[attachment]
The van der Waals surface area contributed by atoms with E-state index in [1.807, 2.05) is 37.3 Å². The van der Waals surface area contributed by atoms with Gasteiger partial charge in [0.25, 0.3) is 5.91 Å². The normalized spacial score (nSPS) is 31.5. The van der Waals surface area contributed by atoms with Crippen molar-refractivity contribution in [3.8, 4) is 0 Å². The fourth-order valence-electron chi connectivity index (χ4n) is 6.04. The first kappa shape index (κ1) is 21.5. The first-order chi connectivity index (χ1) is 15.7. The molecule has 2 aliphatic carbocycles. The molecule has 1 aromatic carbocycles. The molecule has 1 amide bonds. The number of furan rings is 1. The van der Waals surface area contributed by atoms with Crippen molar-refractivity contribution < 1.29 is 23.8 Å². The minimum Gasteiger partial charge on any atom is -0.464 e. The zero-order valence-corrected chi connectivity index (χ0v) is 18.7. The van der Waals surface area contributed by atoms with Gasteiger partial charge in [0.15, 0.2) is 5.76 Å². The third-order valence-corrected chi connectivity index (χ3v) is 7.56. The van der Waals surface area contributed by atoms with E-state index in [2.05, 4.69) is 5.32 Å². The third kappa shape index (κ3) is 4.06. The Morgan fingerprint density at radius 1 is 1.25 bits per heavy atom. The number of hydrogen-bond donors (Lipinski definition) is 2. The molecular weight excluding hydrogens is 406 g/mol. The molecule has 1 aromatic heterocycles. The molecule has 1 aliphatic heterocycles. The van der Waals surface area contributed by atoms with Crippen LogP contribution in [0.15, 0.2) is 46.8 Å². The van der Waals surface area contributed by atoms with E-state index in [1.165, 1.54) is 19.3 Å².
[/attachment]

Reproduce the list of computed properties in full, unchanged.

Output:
The van der Waals surface area contributed by atoms with E-state index in [1.807, 2.05) is 37.3 Å². The van der Waals surface area contributed by atoms with Gasteiger partial charge in [0.25, 0.3) is 5.91 Å². The normalized spacial score (nSPS) is 31.5. The van der Waals surface area contributed by atoms with Crippen molar-refractivity contribution in [3.8, 4) is 0 Å². The fourth-order valence-electron chi connectivity index (χ4n) is 6.04. The first kappa shape index (κ1) is 21.5. The first-order chi connectivity index (χ1) is 15.7. The molecule has 2 aliphatic carbocycles. The molecule has 1 aromatic carbocycles. The molecule has 1 amide bonds. The number of furan rings is 1. The van der Waals surface area contributed by atoms with Crippen molar-refractivity contribution < 1.29 is 23.8 Å². The minimum Gasteiger partial charge on any atom is -0.464 e. The zero-order valence-corrected chi connectivity index (χ0v) is 18.7. The van der Waals surface area contributed by atoms with Gasteiger partial charge in [0.15, 0.2) is 5.76 Å². The third-order valence-corrected chi connectivity index (χ3v) is 7.56. The van der Waals surface area contributed by atoms with E-state index in [2.05, 4.69) is 5.32 Å². The third kappa shape index (κ3) is 4.06. The Morgan fingerprint density at radius 1 is 1.25 bits per heavy atom. The number of hydrogen-bond donors (Lipinski definition) is 2. The molecular weight excluding hydrogens is 406 g/mol. The molecule has 1 aromatic heterocycles. The molecule has 1 aliphatic heterocycles. The van der Waals surface area contributed by atoms with Crippen LogP contribution in [0.15, 0.2) is 46.8 Å². The van der Waals surface area contributed by atoms with E-state index in [1.165, 1.54) is 19.3 Å².